Song(sng; 115), n. [AS. song, sang, fr. singan to sing; akin to D. zang, G. sang, Icel. sngr, Goth. saggws. See Sing.] 1. That which is sung or uttered with musical modulations of the voice, whether of a human being or of a bird, insect, etc. "That most ethereal of all sounds, the song of crickets." Hawthorne.
2. A lyrical poem adapted to vocal music; a ballad.
3. More generally, any poetical strain; a poem.
The bard that first adorned our native tongueDryden.
Tuned to his British lyre this ancient song.
4. Poetical composition; poetry; verse.
This subject for heroic song.Milton.
5. An object of derision; a laughingstock.
And now am I their song, yea, I am their byword.Job xxx. 9.
6. A trifle; an insignificant sum of money; as, he bought it for a
song. "The soldier's pay is a song."
[1913 Webster +PJC]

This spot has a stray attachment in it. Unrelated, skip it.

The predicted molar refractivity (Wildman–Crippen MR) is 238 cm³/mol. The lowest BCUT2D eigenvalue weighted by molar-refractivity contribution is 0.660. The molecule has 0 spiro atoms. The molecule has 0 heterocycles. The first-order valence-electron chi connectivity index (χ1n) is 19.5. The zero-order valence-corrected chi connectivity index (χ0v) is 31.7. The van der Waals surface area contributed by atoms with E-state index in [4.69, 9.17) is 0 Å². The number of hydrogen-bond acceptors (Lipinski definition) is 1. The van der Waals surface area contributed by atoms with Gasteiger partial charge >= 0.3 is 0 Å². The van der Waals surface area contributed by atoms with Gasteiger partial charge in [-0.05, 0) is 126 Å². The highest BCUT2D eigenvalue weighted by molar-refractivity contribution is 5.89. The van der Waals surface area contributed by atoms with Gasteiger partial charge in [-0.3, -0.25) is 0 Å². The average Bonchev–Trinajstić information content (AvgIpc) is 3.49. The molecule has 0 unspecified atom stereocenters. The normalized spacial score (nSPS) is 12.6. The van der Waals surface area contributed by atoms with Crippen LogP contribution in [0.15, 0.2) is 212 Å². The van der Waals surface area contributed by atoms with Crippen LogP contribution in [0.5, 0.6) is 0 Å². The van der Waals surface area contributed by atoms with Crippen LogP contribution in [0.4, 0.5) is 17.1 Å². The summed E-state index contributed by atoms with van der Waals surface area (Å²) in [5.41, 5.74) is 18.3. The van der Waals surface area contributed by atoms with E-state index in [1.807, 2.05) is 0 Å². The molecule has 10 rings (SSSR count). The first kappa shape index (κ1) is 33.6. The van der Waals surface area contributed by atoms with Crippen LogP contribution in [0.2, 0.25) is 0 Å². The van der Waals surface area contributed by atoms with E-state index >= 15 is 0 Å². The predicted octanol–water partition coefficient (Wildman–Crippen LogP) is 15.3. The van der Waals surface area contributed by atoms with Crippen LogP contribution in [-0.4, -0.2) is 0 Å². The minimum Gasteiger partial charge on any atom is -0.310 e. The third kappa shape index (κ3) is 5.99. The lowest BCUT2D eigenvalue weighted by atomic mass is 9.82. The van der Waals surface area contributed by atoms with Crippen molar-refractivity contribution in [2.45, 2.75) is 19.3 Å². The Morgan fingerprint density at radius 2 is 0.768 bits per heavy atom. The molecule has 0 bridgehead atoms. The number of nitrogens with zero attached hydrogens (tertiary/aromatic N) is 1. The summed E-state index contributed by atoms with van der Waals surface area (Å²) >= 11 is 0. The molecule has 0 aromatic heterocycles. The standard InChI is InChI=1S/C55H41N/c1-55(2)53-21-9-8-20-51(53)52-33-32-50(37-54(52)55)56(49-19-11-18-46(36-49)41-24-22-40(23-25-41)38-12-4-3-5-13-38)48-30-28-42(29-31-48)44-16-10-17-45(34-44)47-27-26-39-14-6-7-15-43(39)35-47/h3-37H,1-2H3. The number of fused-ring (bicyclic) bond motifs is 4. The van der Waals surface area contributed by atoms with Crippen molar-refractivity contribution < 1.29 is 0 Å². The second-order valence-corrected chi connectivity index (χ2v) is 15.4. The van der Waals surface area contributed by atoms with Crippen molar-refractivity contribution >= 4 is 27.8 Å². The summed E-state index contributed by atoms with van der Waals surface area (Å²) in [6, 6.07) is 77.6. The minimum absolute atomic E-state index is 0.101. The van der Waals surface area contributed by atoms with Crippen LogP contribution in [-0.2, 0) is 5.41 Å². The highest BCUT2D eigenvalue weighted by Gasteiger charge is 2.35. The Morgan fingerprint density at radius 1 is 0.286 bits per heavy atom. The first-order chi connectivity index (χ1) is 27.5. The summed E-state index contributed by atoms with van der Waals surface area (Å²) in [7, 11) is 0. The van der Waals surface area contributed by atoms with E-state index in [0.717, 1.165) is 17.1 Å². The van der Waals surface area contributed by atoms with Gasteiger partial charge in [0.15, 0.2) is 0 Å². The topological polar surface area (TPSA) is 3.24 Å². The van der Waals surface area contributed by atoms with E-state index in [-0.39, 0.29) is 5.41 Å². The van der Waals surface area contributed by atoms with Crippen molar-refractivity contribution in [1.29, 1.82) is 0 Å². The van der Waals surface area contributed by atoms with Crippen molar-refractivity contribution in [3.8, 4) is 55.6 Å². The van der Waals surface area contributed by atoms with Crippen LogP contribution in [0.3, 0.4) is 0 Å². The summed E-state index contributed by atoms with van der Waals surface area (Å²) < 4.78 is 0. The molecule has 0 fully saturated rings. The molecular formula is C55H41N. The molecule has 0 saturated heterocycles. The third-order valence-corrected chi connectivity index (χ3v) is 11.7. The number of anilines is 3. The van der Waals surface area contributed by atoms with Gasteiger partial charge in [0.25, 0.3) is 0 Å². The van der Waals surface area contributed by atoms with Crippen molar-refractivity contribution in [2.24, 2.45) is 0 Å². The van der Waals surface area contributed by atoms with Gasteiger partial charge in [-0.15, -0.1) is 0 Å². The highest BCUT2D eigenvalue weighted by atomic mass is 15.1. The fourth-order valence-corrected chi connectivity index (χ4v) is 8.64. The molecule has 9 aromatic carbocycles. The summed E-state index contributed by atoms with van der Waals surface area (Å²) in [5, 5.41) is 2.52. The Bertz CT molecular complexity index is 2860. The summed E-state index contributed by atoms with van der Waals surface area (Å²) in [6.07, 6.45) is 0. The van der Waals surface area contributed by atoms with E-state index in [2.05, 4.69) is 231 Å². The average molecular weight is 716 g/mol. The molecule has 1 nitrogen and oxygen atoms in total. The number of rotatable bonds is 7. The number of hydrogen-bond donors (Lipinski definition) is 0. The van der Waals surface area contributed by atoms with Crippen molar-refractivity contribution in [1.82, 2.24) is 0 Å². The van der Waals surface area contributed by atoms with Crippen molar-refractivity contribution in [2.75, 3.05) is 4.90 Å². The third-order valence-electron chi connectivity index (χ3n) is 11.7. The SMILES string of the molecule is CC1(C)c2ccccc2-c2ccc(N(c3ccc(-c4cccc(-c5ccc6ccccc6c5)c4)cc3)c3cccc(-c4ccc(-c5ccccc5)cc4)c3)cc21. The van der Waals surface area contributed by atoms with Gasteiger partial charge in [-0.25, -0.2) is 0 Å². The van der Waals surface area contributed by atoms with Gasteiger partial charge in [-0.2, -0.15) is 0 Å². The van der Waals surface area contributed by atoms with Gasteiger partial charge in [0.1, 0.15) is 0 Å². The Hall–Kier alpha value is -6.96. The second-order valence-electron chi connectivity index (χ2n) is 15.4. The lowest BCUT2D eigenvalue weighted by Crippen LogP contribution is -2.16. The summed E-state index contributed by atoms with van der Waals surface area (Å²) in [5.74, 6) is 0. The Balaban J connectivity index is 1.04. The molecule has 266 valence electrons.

Old song, a trifle; nothing of value. "I do not intend to be thus put off with an old song."
Dr. H. More. --
(Zol.), any singing bird; one of the Oscines. --
(Zol.), a very common North American sparrow (Melospiza fasciata, or Melospiza melodia) noted for the sweetness of its song in early spring. Its breast is covered with dusky brown streaks which form a blotch in the center. --
(Zol.), a common European thrush (Turdus musicus), noted for its melodius song; -- called also
Syn. -- Sonnet; ballad; canticle; carol; canzonet; ditty; hymn; descant; lay; strain; poesy; verse.
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Tue 18th December 2018